http://www.ottawacitizen.com/Ottawa+gets+years+brutal+attack/7221671/story.html#ixzz269sAbRuq

Russel Williams, Pickton, Bernardo and similar devils should be given the death penalty IMO. There is nothing to be gained by their continued life, and no hope of rehabilitating them. And no doubt of their guilt. They are drain on tax dollars and taking up space that at another person could use. I don't feel its "an eye for an eye".

Respectfully, there are a lot of people that are drain on tax dollars, doesn't mean we should put them to death though. Don't misunderstand me, I completely get the sentiment. All of the above that you've mentioned I felt the urge to see harm come to them, anyone would, but, in my humble opinion, I think how we feel needs to be tempered before we act, particularly when that action reflects upon the whole of society.

Again that's my own take on it and I do understand and respect your point of view, I just don't quite agree with it.


@otto;

While I agree with the philosophy of rehabilitation, I am not sold on the reality. :(

Like with all things, we need to "get them while they're young". That's where we stand the best chance of rehabilitating someone. It's really all about the intervention.


I think the legal system in the US, however is good. And, sure, it can be better. But I'd rather be tried here than in almost any other country, Canada excepted.

I think the principles found in the legal system within both nations do not differ all that greatly, if at all. I would have every expectation of a 'fair trial' in Canada, the US, Great Britain.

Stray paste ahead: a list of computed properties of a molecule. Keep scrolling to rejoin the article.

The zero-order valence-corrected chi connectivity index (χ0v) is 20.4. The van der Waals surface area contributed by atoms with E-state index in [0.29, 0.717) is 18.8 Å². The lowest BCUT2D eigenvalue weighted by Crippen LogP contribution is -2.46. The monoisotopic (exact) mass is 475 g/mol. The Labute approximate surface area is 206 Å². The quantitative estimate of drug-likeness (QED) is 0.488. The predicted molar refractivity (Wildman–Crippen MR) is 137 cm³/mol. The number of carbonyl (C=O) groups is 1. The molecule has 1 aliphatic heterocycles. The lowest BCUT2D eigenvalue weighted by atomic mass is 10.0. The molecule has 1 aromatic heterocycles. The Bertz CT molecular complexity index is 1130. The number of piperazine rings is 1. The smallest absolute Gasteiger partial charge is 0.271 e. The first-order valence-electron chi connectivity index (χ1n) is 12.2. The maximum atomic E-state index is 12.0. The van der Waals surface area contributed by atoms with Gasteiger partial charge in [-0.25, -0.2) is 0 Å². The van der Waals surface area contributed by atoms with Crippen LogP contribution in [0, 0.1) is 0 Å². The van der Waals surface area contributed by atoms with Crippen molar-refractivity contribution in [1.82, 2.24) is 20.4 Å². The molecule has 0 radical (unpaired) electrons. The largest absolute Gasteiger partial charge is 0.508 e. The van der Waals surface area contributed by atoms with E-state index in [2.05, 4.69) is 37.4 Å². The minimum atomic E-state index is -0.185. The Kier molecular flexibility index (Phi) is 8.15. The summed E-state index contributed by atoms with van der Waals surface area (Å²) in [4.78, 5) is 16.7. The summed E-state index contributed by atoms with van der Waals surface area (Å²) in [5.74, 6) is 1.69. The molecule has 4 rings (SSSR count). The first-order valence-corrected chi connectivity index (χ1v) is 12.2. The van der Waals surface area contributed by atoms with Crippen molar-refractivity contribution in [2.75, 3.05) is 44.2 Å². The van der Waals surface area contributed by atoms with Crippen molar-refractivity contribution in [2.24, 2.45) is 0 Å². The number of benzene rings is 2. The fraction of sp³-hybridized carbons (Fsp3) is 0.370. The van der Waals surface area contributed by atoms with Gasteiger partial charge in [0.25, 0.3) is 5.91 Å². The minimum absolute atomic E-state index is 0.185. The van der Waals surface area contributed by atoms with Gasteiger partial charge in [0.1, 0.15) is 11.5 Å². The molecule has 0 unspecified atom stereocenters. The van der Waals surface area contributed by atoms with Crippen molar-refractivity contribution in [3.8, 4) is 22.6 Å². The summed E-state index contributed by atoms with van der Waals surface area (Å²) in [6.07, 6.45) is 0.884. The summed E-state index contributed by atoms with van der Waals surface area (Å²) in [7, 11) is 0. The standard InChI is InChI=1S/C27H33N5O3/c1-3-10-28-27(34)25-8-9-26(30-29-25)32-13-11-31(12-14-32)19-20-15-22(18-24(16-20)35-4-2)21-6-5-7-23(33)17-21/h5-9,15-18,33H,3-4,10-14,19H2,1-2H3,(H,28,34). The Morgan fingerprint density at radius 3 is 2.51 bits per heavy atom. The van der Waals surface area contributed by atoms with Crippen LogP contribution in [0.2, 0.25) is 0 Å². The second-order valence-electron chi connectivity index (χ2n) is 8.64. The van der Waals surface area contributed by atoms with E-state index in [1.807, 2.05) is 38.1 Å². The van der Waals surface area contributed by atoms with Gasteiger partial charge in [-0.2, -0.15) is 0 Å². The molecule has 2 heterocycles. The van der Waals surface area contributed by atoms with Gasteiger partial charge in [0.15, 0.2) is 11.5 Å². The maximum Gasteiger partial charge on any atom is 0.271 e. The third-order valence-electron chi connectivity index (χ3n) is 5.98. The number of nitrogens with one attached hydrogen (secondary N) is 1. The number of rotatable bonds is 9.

(I also dig Canada's healthcare ;) ).

It's not all it's cracked up to be, lol.;)
 
IMHO the death penalty is no punishment really. so u kill the criminal? he suffers a few seconds, then hes dead. he gets off way to easy w/ the death penalty. now LWOP.....solitary confinement....thats REAL punishment if u ask me. mix in a daily dose of some sort of torture & that would be even better IMO!
 
I am another Canadian who feels that our criminal justice system is a joke. Punishments are not nearly harsh enough and conditions (for some) not harsh enough.

Russel Williams, Pickton, Bernardo and similar devils should be given the death penalty IMO. There is nothing to be gained by their continued life, and no hope of rehabilitating them. And no doubt of their guilt. They are drain on tax dollars and taking up space that at another person could use. I don't feel its "an eye for an eye".

Regarding Rafferty, Thomas Hurst, etc I think they should spend their lives in prison. I don't think the possibility of parole should exist for them. Although I am unsure about whether I think someone who has at least admitted his crime and acnowleged that it was wrong, should perhaps have a chance of parole (like Hurst). But the likes of Rafferty should spend their lives in a cage. After 25 years he will be plenty young enough to start a new life, and rape another child.

Hurst's case is near to my heart. I hope every day of his life in jail is a living nightmare.

JMO it's not a joke, and personally, I would put Rafferty in the same category as Bernardo, Pickton and Williams. JMO